Science & Technology

Google is making another attempt at personal health records

Google is recruiting people to give feedback for a new consumer-facing medical records tool, Stat News . The company wants to know how people want to interact with information pulled from their medical records.

Right now, the company is recruiting around 300 people who use Android devices in Northern California, Atlanta, and Chicago.

This is Google’s second attempt at creating a way for people to access their medical records. In 2008, it launched Google Health, which aimed to give people a way to see their health information online. It didn’t take off, and Google shut it down in 2012. “We haven’t found a way to translate that limited usage into widespread adoption in the daily health routines of millions of people,” Google wrote in a 2011 .

In the aftermath, experts had a number of different theories for the failure: some thought it was because consumers at the time in taking direct control of their health records. Google didn’t do enough to integrate with the health IT landscape or that the company didn’t do enough to show people that it could be trusted with their health data.

A decade later, we’re in a very different digital health landscape. Apple launched a in its Health app in 2018, which lets people pull their records from hospitals and clinics directly onto their iPhone. Health apps have proliferated, wearables are adopting wellness features, and people are more and more accustomed to handling their health information through smartphones and other devices.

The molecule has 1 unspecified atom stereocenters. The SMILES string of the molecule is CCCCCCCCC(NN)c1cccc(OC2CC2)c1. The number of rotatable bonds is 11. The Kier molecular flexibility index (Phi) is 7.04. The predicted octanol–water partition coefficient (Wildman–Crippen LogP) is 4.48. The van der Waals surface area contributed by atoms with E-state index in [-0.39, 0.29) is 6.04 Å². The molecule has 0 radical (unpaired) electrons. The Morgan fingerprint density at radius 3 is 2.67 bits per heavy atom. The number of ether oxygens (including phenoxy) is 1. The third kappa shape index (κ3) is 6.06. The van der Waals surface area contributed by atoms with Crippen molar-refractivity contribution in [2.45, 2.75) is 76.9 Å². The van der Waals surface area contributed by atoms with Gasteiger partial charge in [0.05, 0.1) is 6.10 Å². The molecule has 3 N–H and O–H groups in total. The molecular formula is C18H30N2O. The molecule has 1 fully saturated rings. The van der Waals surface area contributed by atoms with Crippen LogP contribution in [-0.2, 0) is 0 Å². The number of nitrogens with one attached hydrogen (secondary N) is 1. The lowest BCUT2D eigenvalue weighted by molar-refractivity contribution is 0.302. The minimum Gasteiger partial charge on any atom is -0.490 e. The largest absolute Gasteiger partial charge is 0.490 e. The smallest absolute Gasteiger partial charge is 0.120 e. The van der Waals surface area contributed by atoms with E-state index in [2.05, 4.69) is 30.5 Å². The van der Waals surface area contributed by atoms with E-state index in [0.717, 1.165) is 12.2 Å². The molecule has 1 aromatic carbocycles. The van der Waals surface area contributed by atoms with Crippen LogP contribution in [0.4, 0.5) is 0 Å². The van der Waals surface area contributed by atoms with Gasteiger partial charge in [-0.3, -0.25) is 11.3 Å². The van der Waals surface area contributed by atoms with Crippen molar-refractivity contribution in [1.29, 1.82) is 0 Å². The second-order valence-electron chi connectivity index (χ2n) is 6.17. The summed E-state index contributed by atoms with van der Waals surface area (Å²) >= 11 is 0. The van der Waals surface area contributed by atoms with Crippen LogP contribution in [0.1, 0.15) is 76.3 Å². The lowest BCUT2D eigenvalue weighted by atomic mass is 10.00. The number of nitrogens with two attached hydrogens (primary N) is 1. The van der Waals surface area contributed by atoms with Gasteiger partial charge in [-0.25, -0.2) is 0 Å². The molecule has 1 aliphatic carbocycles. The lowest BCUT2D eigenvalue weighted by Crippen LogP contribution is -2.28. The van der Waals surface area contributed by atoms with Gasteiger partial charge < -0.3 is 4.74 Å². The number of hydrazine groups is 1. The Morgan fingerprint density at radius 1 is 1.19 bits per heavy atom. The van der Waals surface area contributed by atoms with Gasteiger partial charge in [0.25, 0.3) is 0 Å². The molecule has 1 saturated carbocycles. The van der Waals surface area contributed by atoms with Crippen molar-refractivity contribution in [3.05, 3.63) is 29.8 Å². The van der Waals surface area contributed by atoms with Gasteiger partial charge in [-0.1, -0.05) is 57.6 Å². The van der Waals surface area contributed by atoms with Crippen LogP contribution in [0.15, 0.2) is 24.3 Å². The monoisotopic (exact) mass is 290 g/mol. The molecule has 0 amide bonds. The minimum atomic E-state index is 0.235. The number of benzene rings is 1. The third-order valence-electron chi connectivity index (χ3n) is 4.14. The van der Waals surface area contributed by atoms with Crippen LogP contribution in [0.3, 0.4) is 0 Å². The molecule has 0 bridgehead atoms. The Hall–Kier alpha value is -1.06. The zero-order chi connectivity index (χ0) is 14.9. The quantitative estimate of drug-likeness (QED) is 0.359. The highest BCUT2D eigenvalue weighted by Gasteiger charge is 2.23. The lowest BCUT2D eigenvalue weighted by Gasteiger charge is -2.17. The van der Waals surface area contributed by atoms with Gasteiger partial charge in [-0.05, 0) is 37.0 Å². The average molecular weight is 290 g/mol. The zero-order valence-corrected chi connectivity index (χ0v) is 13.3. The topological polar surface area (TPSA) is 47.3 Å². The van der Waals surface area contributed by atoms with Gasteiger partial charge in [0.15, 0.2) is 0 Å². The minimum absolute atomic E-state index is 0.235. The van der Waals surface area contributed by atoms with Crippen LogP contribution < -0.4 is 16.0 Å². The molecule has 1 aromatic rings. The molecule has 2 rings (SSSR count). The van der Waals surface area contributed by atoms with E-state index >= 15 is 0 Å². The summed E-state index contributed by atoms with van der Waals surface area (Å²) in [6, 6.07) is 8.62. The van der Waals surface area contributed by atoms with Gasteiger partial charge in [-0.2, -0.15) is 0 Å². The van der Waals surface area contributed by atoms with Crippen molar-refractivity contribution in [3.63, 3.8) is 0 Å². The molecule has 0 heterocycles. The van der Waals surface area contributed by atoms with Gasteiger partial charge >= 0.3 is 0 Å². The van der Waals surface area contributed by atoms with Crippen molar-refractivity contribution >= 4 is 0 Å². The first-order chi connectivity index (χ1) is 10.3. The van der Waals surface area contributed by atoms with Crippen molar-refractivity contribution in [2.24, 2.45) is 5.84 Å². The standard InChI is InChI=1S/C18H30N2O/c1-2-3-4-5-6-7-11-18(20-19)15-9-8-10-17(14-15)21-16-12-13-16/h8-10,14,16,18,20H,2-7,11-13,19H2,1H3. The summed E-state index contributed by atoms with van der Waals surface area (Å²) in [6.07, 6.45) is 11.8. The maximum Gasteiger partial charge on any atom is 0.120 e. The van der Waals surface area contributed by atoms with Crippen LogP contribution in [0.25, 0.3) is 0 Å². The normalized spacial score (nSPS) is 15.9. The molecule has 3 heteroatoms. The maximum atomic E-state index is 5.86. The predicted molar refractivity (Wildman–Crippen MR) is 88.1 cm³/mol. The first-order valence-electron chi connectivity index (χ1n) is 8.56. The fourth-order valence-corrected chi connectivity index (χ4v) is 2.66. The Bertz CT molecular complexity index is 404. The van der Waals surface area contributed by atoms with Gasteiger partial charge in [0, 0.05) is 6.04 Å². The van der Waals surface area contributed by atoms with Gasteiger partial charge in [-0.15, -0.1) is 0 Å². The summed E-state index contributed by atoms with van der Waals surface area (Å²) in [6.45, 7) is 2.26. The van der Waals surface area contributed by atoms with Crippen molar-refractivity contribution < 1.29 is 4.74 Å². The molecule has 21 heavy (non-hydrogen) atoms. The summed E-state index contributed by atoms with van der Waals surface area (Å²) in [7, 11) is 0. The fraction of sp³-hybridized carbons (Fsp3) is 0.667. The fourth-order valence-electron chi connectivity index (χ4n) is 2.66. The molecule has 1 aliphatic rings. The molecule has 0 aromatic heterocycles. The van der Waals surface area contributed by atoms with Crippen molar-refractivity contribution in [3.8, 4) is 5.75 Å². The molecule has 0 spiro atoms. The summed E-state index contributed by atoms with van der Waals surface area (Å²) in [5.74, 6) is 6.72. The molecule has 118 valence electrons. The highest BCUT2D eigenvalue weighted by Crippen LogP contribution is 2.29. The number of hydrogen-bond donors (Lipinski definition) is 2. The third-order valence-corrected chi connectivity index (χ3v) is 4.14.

Google is also working on the doctor-facing side of health records; its program gives clinicians a way to search through patient records more easily. Other health efforts include a that lets Android users participate in medical studies and a Nest Hub feature that .

Google is “making progress” on the consumer health record initiative, Bob Wachter, chair of the department of medicine at the University of California, San Francisco, . He advises Google on its health records projects. “It didn’t knock my socks off,” he said, but “I think they’re doing it in a thoughtful, measured, and mature way.”

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